There are many reasons I–and other women–like to go to the salon. You go in feeling kinda droopy and frumpy, and come out looking all trimmed and polished (literally). Fingers and toes massaged and glossy, locks and tresses smoothed and shorn, “unruly areas” waxed and plucked, tension relieved, gossip released, ego boosted and mood restored. It’s therapy. It’s miraculous, really. For a few minutes you let yourself imagine you’re outfitted in a gorgeous gown and gigantic diamonds and a tiara… or maybe a sash, yes… and you step outside and see your pumpkin carriage waiting as you click click click your glass slippers toward it… Of course that fantasy shatters when you get in the car and realize you’d been sitting on a melted crayon all day. And the car smells like cheese or feet or something. And then you remember that you meant to go to the bank first and checks are bouncing all over the place… and then you look in the back seat and think, “What the heck is that?? Oh, yeah, my kids.” And then you go get a round of Slurpees. And you’re the best-looking mom in the whole 7-Eleven.

What I haven’t told you, though, is that as great as my salon is (and I’ll get to that in a minute), I hate getting my hair cut. This has nothing to do with the salon or the staff or some scarring event from my childhood. It has to do with how ugly I feel with wet hair. Yes, it’s ridiculous.

I have a love/hate relationship with my hair. First of all, it’s red. And if you are or ever were a redhead, you know that it garners a certain attention from people…and not the same kind of attention as, say, blonde hair gets. So growing up as a tall, geeky, scrawny redhead was not the easiest.

What’s more, when my hair’s wet, it sticks up, it sticks out, it curls, I have a horrible cowlick that becomes pronounced, and it causes me to have an “ugly girl” moment. This is why I cringe at the thought of having wet hair in public. You’ll never see me standing under a tropical waterfall allowing water to cascade down my head and back. No. If I’m ever doing something that involves water–canoeing, the beach, a pool–I’ll have a hat on my head nearly the entire time. You can see my hair after I get home, take a shower, and get it back under control. And so I looked at this mortifying experience (not only of having a friend witness the hair cut, but TAKING PHOTOS OF IT–oh, the horror…) as a way to face my fear.

UGH. Okay, so I’m kinda glad my crow’s feet are there to divert attention from my dorky head.

And I’d rather face my fear at The Studio than anywhere else. I’ve been going to the The Studio since 2008 and I can honestly say that since then, compliments about my hair have skyrocketed. Last Wednesday I had my monthly appointment for a hair cut. Instead of dishing about my personal life in the chair, as I usually do, Brandy and I tried to initiate a more blog-appropriate conversation. My stylist that day, Ashley K., had actually not cut my hair before because my usual stylist was recovering from a pesky hand injury. Ashley K. wasn’t at all intimidated and welcomed the “challenge of a fresh head.” It’s kinda like solving a mystery: she followed the clues Elizabeth had left a month before. That got us on the topic of the creepy practice heads.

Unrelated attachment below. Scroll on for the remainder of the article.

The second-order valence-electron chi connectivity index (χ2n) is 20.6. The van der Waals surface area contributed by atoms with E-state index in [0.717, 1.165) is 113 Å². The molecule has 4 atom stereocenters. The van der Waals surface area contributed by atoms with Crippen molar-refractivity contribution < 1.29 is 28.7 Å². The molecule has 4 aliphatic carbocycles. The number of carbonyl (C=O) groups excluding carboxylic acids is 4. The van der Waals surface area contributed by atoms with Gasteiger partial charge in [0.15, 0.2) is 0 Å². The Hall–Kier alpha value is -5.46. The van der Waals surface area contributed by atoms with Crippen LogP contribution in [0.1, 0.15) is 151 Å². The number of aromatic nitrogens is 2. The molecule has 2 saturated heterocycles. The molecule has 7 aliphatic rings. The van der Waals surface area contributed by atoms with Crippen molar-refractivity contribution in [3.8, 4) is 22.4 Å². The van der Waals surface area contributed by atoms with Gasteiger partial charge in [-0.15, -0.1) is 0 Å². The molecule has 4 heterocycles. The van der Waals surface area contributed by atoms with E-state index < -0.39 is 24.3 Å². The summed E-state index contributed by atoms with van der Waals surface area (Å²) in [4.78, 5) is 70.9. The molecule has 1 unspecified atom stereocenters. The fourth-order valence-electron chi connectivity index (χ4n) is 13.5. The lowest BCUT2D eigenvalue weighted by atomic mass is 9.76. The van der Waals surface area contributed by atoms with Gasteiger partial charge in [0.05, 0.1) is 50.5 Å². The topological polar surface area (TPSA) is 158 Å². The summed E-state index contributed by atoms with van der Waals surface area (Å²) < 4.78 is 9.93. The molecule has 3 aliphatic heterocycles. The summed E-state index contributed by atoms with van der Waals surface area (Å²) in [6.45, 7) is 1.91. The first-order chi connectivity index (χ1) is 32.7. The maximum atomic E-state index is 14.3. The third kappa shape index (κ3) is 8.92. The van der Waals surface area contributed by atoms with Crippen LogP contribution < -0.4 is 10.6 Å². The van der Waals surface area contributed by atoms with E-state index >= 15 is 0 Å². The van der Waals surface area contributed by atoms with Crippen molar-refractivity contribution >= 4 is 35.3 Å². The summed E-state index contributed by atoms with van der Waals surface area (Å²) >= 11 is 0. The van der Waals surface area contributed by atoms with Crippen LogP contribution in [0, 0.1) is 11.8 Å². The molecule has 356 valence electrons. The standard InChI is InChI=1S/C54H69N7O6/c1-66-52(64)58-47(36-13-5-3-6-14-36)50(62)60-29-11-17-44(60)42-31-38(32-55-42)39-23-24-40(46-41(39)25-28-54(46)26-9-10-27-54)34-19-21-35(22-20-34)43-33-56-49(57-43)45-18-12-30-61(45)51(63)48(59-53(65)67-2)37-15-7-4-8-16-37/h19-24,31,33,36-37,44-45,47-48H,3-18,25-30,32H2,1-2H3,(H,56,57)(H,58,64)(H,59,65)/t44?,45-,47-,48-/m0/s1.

Ashley used to leave her practice head in various positions in her car just to freak people out. Someone else left her practice head in her living room window when she went on vacation so people would think someone was home. Or they’d think there was a severed head in there and not want to break in.

Then Brandy asked Ashley if there are questions she’s frequently asked. One is, “Do you cut your own hair?” The answer is no. I imagine it would be hard to reach all the way around, even if you’ve practiced on hundreds of creepy plastic heads.

But haircuts are not all they do. They have a long list of services ranging from waxing and facials and even makeup lessons to body polishing and hot stone therapy and massages, from manicures and pedicures to hair cuts, coloring, and conditioning.

They offer bridal services for the bride and groom, and guys–you can even get a beard trim. Now, gentlemen, don’t freak out! I see lots of guys there. If you haven’t tried it, you should. At the very least, you’ll be surrounded by gorgeous women. Just promise me you won’t look when my hair’s wet.

The Studio is located on 33 East, on the same side of the road as Burger King, in a large beautiful old house with gorgeous flowers out front. One last remark: if you know someone in dire need of therapy, get them a gift certificate. It works. I know firsthand.

Copyright © 2012 · All Rights Reserved · Photos by Brandy Somers. Written content by Katie Mitchell. This material may not be copied, downloaded, reproduced, or printed without express written consent. Thank you for respecting our intellectual property.